Garlic is one of the oldest cultivated crops on the planet. In addition to its tremendous culinary value, garlic is also prized by many people and cultures for its medicinal properties. The good news is that garlic is incredibly easy to grow, and it’s simple and straightforward to learn how to dehydrate garlic.
Reasons to Dehydrate Garlic
Whether you buy garlic in bulk or grow it in your garden, you can dehydrate your excess cloves for future use. There’s no question that fresh garlic is delicious, but there are several reasons to consider dehydrating your harvest.
How Long Does Dehydrated Garlic Last?
When it’s stored properly, dehydrated garlic, whether it is minced or in powder form, retains its flavor for two to three years.
The key to enjoying your garlic harvest for longer lies in its storage conditions. If you want to maximize your dehydrated garlic’s shelf life, it should be stored in a dark, cool cupboard that’s away from sunlight or direct heat.
Storing your minced or dried garlic in containers with tight-fitting lids will help it to retain its flavor.
Use Your Garlic Harvest Longer
Dried garlic is shelf-stable and when it’s dehydrated, you can enjoy this flavorful food for much longer.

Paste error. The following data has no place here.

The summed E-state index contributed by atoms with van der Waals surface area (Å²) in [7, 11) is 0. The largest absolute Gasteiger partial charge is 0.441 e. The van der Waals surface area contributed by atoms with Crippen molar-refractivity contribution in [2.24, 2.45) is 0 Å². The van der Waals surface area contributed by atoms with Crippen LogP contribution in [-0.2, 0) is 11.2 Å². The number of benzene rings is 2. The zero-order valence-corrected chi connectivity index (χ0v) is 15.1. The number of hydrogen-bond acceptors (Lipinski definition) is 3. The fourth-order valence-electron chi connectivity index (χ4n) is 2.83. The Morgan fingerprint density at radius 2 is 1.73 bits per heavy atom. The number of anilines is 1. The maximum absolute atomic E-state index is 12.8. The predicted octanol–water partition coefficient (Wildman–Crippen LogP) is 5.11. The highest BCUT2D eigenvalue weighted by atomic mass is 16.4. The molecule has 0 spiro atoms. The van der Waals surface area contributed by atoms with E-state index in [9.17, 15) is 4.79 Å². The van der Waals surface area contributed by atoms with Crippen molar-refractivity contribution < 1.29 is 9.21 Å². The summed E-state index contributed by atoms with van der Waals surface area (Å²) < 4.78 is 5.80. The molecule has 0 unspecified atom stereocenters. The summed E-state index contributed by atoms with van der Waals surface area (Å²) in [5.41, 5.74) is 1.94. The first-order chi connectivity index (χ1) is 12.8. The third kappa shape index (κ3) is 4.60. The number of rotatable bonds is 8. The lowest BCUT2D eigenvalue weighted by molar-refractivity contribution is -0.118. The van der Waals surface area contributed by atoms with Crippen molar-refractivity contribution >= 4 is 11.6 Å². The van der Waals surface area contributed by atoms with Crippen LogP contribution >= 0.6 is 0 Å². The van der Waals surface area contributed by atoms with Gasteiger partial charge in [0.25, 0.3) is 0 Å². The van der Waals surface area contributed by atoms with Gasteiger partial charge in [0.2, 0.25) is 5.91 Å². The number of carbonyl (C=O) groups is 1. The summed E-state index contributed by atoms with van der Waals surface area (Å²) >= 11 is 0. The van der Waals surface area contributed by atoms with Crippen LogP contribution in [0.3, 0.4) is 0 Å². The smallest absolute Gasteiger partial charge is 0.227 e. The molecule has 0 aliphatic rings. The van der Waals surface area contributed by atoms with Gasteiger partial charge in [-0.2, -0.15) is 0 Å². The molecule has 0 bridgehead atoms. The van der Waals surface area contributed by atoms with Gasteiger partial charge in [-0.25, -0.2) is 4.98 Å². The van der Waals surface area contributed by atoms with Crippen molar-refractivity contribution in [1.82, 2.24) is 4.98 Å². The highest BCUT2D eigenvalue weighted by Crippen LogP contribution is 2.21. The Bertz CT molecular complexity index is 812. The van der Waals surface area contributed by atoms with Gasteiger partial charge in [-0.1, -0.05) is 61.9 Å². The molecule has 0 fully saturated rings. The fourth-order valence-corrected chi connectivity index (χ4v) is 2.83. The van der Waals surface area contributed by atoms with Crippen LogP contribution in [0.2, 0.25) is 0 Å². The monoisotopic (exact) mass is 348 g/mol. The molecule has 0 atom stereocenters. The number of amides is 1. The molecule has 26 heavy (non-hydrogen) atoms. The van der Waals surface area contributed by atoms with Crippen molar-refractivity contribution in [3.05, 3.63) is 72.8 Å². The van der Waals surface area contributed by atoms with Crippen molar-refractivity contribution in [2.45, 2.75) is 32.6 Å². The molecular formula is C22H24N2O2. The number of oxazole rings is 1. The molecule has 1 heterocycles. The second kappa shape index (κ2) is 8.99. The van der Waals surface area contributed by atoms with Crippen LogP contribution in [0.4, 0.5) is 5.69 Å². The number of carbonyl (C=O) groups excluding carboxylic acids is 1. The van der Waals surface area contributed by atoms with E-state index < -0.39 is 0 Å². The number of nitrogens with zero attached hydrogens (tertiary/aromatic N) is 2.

Since dehydrated garlic packs a flavor punch that’s nearly as powerful as fresh garlic, it’s an excellent substitute to have on hand when you don’t have fresh cloves.
The versatility of dehydrated garlic is legendary and the uses of this delicious pantry staple are nearly endless.
Make-Ahead Seasoning Mixes
One of the great things about dehydrated garlic is that you can add it to make-ahead seasoning mixes. For example, if you make homemade taco seasoning with herbs and spices from your pantry, you can’t use freshly chopped garlic cloves because it will cause your homemade mix to spoil. However, garlic powder is ideal for this use.
Dissolves in Liquid
Another benefit of dehydrated garlic is that it dissolves in liquid, making it ideal for salad dressings, marinades, and brines.
Delicious Flavor as a Condiment
One of my favorite ways to use dried minced garlic is on salad, popcorn, and pizza. The burst of flavor makes all the difference.
Seasoning Ground Meats
Dried garlic is perfect for seasoning meats, especially in quick-cooking ground meat recipes like hamburgers, meatballs, and sausage. Chunks of chopped fresh garlic won’t soften in ground meats, so it’s better to use garlic powder for these recipes.
Quick and Easy to Use
Even if there is an adult at home to prepare meals, there are times when we have to rush to pull a meal together.
Peeling and chopping garlic takes time, but garlic powder is an excellent way to add plentiful flavor to most dishes. Moreover, garlic powder’s flavor is more concentrated than the flavor of fresh garlic.
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Ways to Dehydrate Garlic – How Do You Dehydrate Garlic?